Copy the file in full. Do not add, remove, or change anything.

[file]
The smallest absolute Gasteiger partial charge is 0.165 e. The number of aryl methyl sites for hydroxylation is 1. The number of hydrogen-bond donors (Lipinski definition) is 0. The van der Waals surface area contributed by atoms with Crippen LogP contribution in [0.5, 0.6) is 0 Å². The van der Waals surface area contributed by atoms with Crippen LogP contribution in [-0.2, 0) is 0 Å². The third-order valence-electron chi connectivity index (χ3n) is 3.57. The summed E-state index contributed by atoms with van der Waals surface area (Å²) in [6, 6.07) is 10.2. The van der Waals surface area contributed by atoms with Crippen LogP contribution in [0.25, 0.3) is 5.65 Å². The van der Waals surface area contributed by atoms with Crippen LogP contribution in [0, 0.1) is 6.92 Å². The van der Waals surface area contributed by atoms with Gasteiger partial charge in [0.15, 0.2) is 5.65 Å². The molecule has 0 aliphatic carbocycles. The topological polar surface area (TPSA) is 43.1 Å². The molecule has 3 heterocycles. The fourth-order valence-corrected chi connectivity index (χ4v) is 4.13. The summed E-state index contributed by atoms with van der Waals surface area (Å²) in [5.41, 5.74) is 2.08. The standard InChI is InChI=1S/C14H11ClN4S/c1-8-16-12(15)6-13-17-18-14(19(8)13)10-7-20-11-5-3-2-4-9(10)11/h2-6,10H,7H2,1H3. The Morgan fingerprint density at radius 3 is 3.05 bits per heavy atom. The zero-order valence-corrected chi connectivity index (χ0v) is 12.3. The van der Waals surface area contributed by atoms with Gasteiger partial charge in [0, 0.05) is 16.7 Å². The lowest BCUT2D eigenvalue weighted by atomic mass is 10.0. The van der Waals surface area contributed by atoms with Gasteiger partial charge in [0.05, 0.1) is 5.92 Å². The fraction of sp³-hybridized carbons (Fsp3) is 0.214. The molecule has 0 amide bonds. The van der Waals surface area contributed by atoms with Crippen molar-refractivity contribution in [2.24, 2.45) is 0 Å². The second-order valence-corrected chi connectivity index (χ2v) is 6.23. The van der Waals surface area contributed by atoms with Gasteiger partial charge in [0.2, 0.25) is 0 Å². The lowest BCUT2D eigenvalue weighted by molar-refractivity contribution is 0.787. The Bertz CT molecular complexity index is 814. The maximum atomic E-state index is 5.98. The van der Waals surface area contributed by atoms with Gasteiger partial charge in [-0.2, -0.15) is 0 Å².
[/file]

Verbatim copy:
The smallest absolute Gasteiger partial charge is 0.165 e. The number of aryl methyl sites for hydroxylation is 1. The number of hydrogen-bond donors (Lipinski definition) is 0. The van der Waals surface area contributed by atoms with Crippen LogP contribution in [0.5, 0.6) is 0 Å². The van der Waals surface area contributed by atoms with Crippen LogP contribution in [-0.2, 0) is 0 Å². The third-order valence-electron chi connectivity index (χ3n) is 3.57. The summed E-state index contributed by atoms with van der Waals surface area (Å²) in [6, 6.07) is 10.2. The van der Waals surface area contributed by atoms with Crippen LogP contribution in [0.25, 0.3) is 5.65 Å². The van der Waals surface area contributed by atoms with Crippen LogP contribution in [0, 0.1) is 6.92 Å². The van der Waals surface area contributed by atoms with Gasteiger partial charge in [0.15, 0.2) is 5.65 Å². The molecule has 0 aliphatic carbocycles. The topological polar surface area (TPSA) is 43.1 Å². The molecule has 3 heterocycles. The fourth-order valence-corrected chi connectivity index (χ4v) is 4.13. The summed E-state index contributed by atoms with van der Waals surface area (Å²) in [5.41, 5.74) is 2.08. The standard InChI is InChI=1S/C14H11ClN4S/c1-8-16-12(15)6-13-17-18-14(19(8)13)10-7-20-11-5-3-2-4-9(10)11/h2-6,10H,7H2,1H3. The Morgan fingerprint density at radius 3 is 3.05 bits per heavy atom. The zero-order valence-corrected chi connectivity index (χ0v) is 12.3. The van der Waals surface area contributed by atoms with Gasteiger partial charge in [0, 0.05) is 16.7 Å². The lowest BCUT2D eigenvalue weighted by atomic mass is 10.0. The van der Waals surface area contributed by atoms with Gasteiger partial charge in [0.05, 0.1) is 5.92 Å². The fraction of sp³-hybridized carbons (Fsp3) is 0.214. The molecule has 0 amide bonds. The van der Waals surface area contributed by atoms with Crippen molar-refractivity contribution in [2.24, 2.45) is 0 Å². The second-order valence-corrected chi connectivity index (χ2v) is 6.23. The van der Waals surface area contributed by atoms with Gasteiger partial charge in [0.2, 0.25) is 0 Å². The lowest BCUT2D eigenvalue weighted by molar-refractivity contribution is 0.787. The Bertz CT molecular complexity index is 814. The maximum atomic E-state index is 5.98. The van der Waals surface area contributed by atoms with Gasteiger partial charge in [-0.2, -0.15) is 0 Å².